In Twelfth Night, Or What You Will, Shakespeare creates a 'now you see me, now you don't' world in which mistaken (and mis-taken) identity and buffoonery collide, to make a play that brims with humor, schadenfreude and, of course, romance.
Shipwrecked twins Viola (Emily Young) and Sebastian (Javier Ignacio) make their separate ways to the shores of Illyria, each thinking the other has perished in the deep. In search of a safe haven, Viola hits upon the idea to disguise herself as a young man, Cesario, and join the household of Duke Orsino (Noah Brody). The Duke pines for the love of Lady Olivia (Jesse Austrian), but she has abjured the company of men. She is in mourning for her brother and will open the door to no-one. When the Duke sends Cesario to her to plead his case, Olivia relents, only to become entranced by Cesario. Meanwhile, Olivia's batty uncle Sir Toby Belch (Andy Groteleuschen), who spends most of his time drinking and chasing Olivia's lady-in-waiting, Maria (Tina Chilip), has been encouraging dimwitted Sir Anthony Aguecheek (Paco Tolson) in his pursuit of Olivia's affections. Aguecheek's amorous competition includes Olivia's punctilious steward Malvolio (Paul L. Coffey), whose self-importance presages his downfall. In the meantime, Viola's twin Sebastian, saved by the devoted Antonio (David Samuel) arrives on the scene. Hilarity, confusion and, eventually, peace ensue.
The performance begins with a rousing sea shanty, effectively taking us aboard ship in a trice, as the actors 'unpack' the set from its position center stage. Comprised of a few simple pieces of furniture, John Doyle's set has been designed to move and transform. Ben Stanton lights the space in an un-fussy manner, more natural than theatrical. Strings of lights and two simple chandeliers add an almost industrial touch. Drawn from a variety of centuries and mostly in dark hues, Emily Rebholz's costuming evokes each person's history and social position with a subtlety that defies its inventiveness. In this stripped down production, Noah Brody and Ben Steinfeld (doing double duty both as directors and actors) direct much of the focus on the space between the actors all of whom are excellent. The group has that repertory feel, where the actors know each other well, generating a distinct group dynamic. Interestingly, you can sense the difference between the rep company feel and the style of the two actors who are not regular Fiasco performers, Paco Tolson and Javier Ignacio. The manner in which these two take stage and direct their energy is more direct, which in contrast serves the production well.
Emily Young is a lovely Viola, with strength and gentleness in equal measure. Noah Brody is a convincingly noble Duke, as is Jessie Austrian as the haughty noblewoman transformed into amorous schoolgirl. Paul L. Coffey's prudish Malvolio is great fun as he runs the gamut from stuffy to ecstatic. The trio of schemers Maria, Belch and Aquecheek (Tina Chilip, Andy Groteleuschen and Paco Tolson) are hysterical as they race around the stage, wreaking havoc nonstop. At one point Chilip burst into laughter as the farce hit peak level. It was charming. As a foil to the madness around him, Javier Ignacio's Sebastian plays the straight man as he chases the tail of the tale, while his savior David Samuel and overly attentive friend projects earnestness without veering into the pathetic.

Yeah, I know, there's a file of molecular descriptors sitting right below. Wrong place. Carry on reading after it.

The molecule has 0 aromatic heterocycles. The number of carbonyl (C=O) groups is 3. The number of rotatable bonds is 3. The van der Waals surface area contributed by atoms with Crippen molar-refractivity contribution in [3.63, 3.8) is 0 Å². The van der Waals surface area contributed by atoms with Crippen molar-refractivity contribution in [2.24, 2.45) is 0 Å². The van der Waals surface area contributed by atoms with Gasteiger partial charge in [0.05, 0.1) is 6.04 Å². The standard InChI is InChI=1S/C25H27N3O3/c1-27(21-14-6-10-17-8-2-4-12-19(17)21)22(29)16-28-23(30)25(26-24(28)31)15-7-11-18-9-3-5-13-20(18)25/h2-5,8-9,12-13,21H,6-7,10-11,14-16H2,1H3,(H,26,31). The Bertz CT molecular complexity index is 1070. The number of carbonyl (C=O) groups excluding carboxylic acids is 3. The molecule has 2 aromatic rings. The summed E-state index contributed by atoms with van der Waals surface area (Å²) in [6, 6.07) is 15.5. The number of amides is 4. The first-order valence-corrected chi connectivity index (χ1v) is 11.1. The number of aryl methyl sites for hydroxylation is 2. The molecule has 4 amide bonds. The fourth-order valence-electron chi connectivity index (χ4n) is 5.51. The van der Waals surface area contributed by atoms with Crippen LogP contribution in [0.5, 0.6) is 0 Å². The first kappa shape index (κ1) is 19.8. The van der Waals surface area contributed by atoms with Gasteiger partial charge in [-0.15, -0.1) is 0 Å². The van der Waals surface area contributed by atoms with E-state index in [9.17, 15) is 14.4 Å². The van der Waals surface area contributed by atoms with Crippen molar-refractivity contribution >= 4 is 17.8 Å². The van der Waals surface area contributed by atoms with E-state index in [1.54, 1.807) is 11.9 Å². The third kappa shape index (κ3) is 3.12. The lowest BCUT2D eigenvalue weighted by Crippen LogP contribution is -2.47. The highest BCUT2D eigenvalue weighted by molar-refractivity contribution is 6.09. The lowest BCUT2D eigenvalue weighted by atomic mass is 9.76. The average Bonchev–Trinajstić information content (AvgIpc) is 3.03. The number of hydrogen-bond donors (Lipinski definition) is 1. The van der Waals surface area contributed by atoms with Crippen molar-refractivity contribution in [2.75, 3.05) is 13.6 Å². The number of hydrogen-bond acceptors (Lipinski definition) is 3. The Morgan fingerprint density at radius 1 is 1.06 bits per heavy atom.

It is the wise fool Feste (Ben Steinfeld) who leads us through the narrative, whether within a scene or serenading us with music carefully curated to match the play in style and quality. All of the performers sing, some accompanying themselves on instruments. Steinfeld has an excellent singing voice and projects an easy, relaxed energy. It’s a pleasure to watch someone so comfortable in his own skin. Of course, he is not prisoner to the madcap farce and therefore not driven to push the action as the other characters are, so part of the contrast is built into the play. I wish, however, that a sense of context and clarity were more consistently sustained throughout the production. There are times the empty stage feels just a little too empty.
Fiasco Theater company takes its name from the commedia dell’arte term for a performance that goes off the rails. Taking that concept to heart, the company's goal is to create performances that hit that sweet spot just before everything falls apart, which mark they hit pretty consistently. At times the humor feels a bit forced, but dancing on the edge between madcap and hyperventilating is not a precise science. It's a wild ride well worth the taking.
(Photo by Joan Marcus)
What the popular press says...
"Fiasco Theater — whose affable “Twelfth Night, or What You Will” opened on Thursday night at the Classic Stage Company — is to the thickets of Shakespeare what your favorite high school math teacher was to the complexities of calculus. I’m talking about those easygoing, enthusiastic guides who take you by the hand and show you that what you thought was impenetrable not only makes sense, but might also be improbably pleasurable."
Ben Brantley for New York Times
"The first time I saw Fiasco was in its rollicking 2011 production of Cymbeline. Armed with recent MFA degrees, the company members had a merry and unpretentious way with Shakespeare, and clearly delighted one another; in Fiasco’s minimal-set, music-infused house style, the actors sat and watched from the sidelines, where cracking up was permitted. Their formula hasn’t changed since then, but their Twelfth Night lacks their usual derring-do."
Helen Shaw for Time Out New York
External links to full reviews from popular press...